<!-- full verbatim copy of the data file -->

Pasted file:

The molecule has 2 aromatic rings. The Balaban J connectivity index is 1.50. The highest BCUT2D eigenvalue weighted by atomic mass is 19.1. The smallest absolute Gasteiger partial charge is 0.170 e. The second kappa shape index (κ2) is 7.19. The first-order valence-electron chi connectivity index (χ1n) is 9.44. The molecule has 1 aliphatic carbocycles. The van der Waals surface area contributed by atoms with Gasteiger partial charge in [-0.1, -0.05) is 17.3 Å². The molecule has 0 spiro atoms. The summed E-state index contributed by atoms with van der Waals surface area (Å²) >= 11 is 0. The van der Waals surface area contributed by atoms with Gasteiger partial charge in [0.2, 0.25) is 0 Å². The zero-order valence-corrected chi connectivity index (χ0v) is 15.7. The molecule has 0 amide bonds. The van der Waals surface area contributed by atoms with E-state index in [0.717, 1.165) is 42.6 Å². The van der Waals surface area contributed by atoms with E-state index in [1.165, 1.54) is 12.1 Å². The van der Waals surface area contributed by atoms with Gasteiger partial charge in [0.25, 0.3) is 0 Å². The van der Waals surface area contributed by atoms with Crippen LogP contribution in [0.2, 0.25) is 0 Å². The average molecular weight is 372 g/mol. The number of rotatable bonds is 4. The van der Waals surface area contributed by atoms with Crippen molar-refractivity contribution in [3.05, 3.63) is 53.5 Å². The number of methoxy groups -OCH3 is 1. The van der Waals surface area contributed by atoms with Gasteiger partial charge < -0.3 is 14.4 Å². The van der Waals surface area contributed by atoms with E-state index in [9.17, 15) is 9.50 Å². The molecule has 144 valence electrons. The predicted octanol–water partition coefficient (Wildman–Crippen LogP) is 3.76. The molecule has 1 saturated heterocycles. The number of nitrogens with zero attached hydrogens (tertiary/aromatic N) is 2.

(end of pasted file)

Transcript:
The molecule has 2 aromatic rings. The Balaban J connectivity index is 1.50. The highest BCUT2D eigenvalue weighted by atomic mass is 19.1. The smallest absolute Gasteiger partial charge is 0.170 e. The second kappa shape index (κ2) is 7.19. The first-order valence-electron chi connectivity index (χ1n) is 9.44. The molecule has 1 aliphatic carbocycles. The van der Waals surface area contributed by atoms with Gasteiger partial charge in [-0.1, -0.05) is 17.3 Å². The molecule has 0 spiro atoms. The summed E-state index contributed by atoms with van der Waals surface area (Å²) >= 11 is 0. The van der Waals surface area contributed by atoms with Gasteiger partial charge in [0.2, 0.25) is 0 Å². The zero-order valence-corrected chi connectivity index (χ0v) is 15.7. The molecule has 0 amide bonds. The van der Waals surface area contributed by atoms with E-state index in [0.717, 1.165) is 42.6 Å². The van der Waals surface area contributed by atoms with E-state index in [1.165, 1.54) is 12.1 Å². The van der Waals surface area contributed by atoms with Gasteiger partial charge in [0.25, 0.3) is 0 Å². The van der Waals surface area contributed by atoms with Crippen LogP contribution in [0.2, 0.25) is 0 Å². The average molecular weight is 372 g/mol. The number of rotatable bonds is 4. The van der Waals surface area contributed by atoms with Crippen molar-refractivity contribution in [3.05, 3.63) is 53.5 Å². The number of methoxy groups -OCH3 is 1. The van der Waals surface area contributed by atoms with Gasteiger partial charge < -0.3 is 14.4 Å². The van der Waals surface area contributed by atoms with E-state index in [9.17, 15) is 9.50 Å². The molecule has 144 valence electrons. The predicted octanol–water partition coefficient (Wildman–Crippen LogP) is 3.76. The molecule has 1 saturated heterocycles. The number of nitrogens with zero attached hydrogens (tertiary/aromatic N) is 2.